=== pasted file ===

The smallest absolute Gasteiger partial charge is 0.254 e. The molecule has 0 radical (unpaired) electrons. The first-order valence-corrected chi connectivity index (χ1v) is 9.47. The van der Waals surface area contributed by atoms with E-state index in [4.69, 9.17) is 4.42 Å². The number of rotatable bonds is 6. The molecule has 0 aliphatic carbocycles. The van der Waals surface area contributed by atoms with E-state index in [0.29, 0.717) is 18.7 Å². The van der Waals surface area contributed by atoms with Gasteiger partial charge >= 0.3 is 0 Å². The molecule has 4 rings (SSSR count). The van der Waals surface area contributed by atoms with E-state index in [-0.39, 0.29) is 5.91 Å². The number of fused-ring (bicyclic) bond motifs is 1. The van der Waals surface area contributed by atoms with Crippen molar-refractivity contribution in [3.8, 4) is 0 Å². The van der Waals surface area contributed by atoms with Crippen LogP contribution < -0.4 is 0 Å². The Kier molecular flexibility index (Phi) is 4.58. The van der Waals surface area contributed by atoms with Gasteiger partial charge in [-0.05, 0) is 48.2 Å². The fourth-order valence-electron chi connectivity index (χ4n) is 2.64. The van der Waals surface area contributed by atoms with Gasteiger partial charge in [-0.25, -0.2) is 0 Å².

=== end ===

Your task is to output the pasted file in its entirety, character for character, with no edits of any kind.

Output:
The smallest absolute Gasteiger partial charge is 0.254 e. The molecule has 0 radical (unpaired) electrons. The first-order valence-corrected chi connectivity index (χ1v) is 9.47. The van der Waals surface area contributed by atoms with E-state index in [4.69, 9.17) is 4.42 Å². The number of rotatable bonds is 6. The molecule has 0 aliphatic carbocycles. The van der Waals surface area contributed by atoms with E-state index in [0.29, 0.717) is 18.7 Å². The van der Waals surface area contributed by atoms with Gasteiger partial charge >= 0.3 is 0 Å². The molecule has 4 rings (SSSR count). The van der Waals surface area contributed by atoms with E-state index in [-0.39, 0.29) is 5.91 Å². The number of fused-ring (bicyclic) bond motifs is 1. The van der Waals surface area contributed by atoms with Crippen molar-refractivity contribution in [3.8, 4) is 0 Å². The van der Waals surface area contributed by atoms with Crippen LogP contribution < -0.4 is 0 Å². The Kier molecular flexibility index (Phi) is 4.58. The van der Waals surface area contributed by atoms with Gasteiger partial charge in [-0.05, 0) is 48.2 Å². The fourth-order valence-electron chi connectivity index (χ4n) is 2.64. The van der Waals surface area contributed by atoms with Gasteiger partial charge in [-0.25, -0.2) is 0 Å².